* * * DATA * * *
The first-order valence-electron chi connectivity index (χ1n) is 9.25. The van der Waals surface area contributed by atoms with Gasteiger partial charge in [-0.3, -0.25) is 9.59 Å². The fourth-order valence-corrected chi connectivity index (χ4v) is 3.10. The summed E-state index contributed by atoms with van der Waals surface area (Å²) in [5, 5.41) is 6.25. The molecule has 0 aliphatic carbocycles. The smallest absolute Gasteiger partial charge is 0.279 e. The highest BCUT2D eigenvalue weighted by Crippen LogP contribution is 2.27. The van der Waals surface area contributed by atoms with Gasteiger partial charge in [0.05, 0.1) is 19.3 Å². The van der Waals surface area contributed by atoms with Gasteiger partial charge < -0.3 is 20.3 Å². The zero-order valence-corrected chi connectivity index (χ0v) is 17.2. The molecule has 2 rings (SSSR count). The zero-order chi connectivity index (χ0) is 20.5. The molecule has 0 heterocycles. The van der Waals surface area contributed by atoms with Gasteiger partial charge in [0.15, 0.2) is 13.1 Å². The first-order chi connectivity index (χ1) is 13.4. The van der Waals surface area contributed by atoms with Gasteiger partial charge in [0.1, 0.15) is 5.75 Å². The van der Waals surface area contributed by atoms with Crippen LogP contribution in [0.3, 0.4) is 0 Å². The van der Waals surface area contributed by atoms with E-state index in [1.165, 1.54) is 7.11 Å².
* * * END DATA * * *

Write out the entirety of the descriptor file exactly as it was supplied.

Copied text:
The first-order valence-electron chi connectivity index (χ1n) is 9.25. The van der Waals surface area contributed by atoms with Gasteiger partial charge in [-0.3, -0.25) is 9.59 Å². The fourth-order valence-corrected chi connectivity index (χ4v) is 3.10. The summed E-state index contributed by atoms with van der Waals surface area (Å²) in [5, 5.41) is 6.25. The molecule has 0 aliphatic carbocycles. The smallest absolute Gasteiger partial charge is 0.279 e. The highest BCUT2D eigenvalue weighted by Crippen LogP contribution is 2.27. The van der Waals surface area contributed by atoms with Gasteiger partial charge in [0.05, 0.1) is 19.3 Å². The van der Waals surface area contributed by atoms with Gasteiger partial charge < -0.3 is 20.3 Å². The zero-order valence-corrected chi connectivity index (χ0v) is 17.2. The molecule has 2 rings (SSSR count). The zero-order chi connectivity index (χ0) is 20.5. The molecule has 0 heterocycles. The van der Waals surface area contributed by atoms with Gasteiger partial charge in [0.15, 0.2) is 13.1 Å². The first-order chi connectivity index (χ1) is 13.4. The van der Waals surface area contributed by atoms with Gasteiger partial charge in [0.1, 0.15) is 5.75 Å². The van der Waals surface area contributed by atoms with Crippen LogP contribution in [0.3, 0.4) is 0 Å². The van der Waals surface area contributed by atoms with E-state index in [1.165, 1.54) is 7.11 Å².